Last Rosh Hashanah marked the start of the Shmita year, a special seven-year sabbatical cycle dating back to the Old Testament. Translating to “release,” Shmita is often observed through various mitzvahs. For JELF, which provides 0 percent-interest loans to Jewish college and graduate students in need, it was the mitzvah calling on Jews to forgive the debt of fellow Jews that caught the attention of key leaders.
“The intersection of the Shmita year, JELF’s mission and the growing student loan debt crisis presented the ideal opportunity to bring relief to JELF borrowers facing difficult financial challenges,” explained former JELF loan recipient and current board chair Rob Rickles, who conceptualized the project. “Along the way, we were thrilled to introduce donors, volunteers and others to an ancient tradition that many were not previously familiar with.”
Fundraising for JELF’s Shmita Loan Forgiveness Program got a boost when the Zalik Foundation Fund and an anonymous donor committed a combined $150,000 in matching funds. Over the course of a few months, the Shmita project generated a “quiet buzz” in the community, helping JELF to bring in a total of $312,000 earmarked specifically for this initiative.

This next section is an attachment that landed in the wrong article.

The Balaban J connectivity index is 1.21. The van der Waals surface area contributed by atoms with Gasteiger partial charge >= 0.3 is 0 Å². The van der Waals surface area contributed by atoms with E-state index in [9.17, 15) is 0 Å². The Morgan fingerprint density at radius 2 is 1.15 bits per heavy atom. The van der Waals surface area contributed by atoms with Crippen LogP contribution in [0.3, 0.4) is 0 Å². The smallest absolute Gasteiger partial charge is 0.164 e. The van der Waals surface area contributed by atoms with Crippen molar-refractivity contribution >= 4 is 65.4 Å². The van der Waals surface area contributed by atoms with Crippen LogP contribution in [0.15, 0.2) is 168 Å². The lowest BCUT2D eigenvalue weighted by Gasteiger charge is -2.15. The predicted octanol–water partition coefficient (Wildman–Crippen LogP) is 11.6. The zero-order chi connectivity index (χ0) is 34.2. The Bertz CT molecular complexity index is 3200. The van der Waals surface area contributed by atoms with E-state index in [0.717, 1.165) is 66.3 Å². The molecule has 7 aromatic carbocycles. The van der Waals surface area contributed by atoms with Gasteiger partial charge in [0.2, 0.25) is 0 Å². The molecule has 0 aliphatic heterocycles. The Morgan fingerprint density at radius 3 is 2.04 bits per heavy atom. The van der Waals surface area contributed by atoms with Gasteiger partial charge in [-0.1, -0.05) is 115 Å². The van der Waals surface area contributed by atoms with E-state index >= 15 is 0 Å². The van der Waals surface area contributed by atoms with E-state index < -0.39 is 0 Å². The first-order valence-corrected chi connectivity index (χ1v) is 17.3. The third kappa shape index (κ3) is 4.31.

To ensure that funds served all eligible borrowers, 500 current JELF e-payers in good standing were invited to apply online. To qualify, applicants were asked to demonstrate their need, which was based on criteria that included their debt-to-income ratio, current earnings and future career prospects, mental and physical health challenges and more.
With just over 100 applications submitted for consideration, a group of dedicated volunteers and members of the JELF staff reviewed each application in depth. When the process was complete, the loans of 28 borrowers were forgiven in full and 49 borrowers benefited from partial loan forgiveness, with amounts ranging from $600 to $12,500.
JELF CEO Jenna Shulman, along with longtime JELF team members Jenifer Lieberbaum and COO Cathy Miller, had the pleasure of delivering the good news to selected borrowers.
“In many cases, these individuals were facing extreme financial challenges due to health issues, pandemic-related job loss and many other heartbreaking circumstances,” Shulman recounted. “Witnessing their expressions of relief and gratitude made all the hard work worth it.”
As the Shmita year comes to an end, JELF’s initiative is complete — for now. However, many have been inspired by the idea of doing something to relieve the crushing student loan debt burden. For now, JELF — which has a consistent 99 percent student repayment rate — will continue to do its part by fulfilling its mission to provide interest-free loans to Jewish students in need.
For more information, visit jelf.org.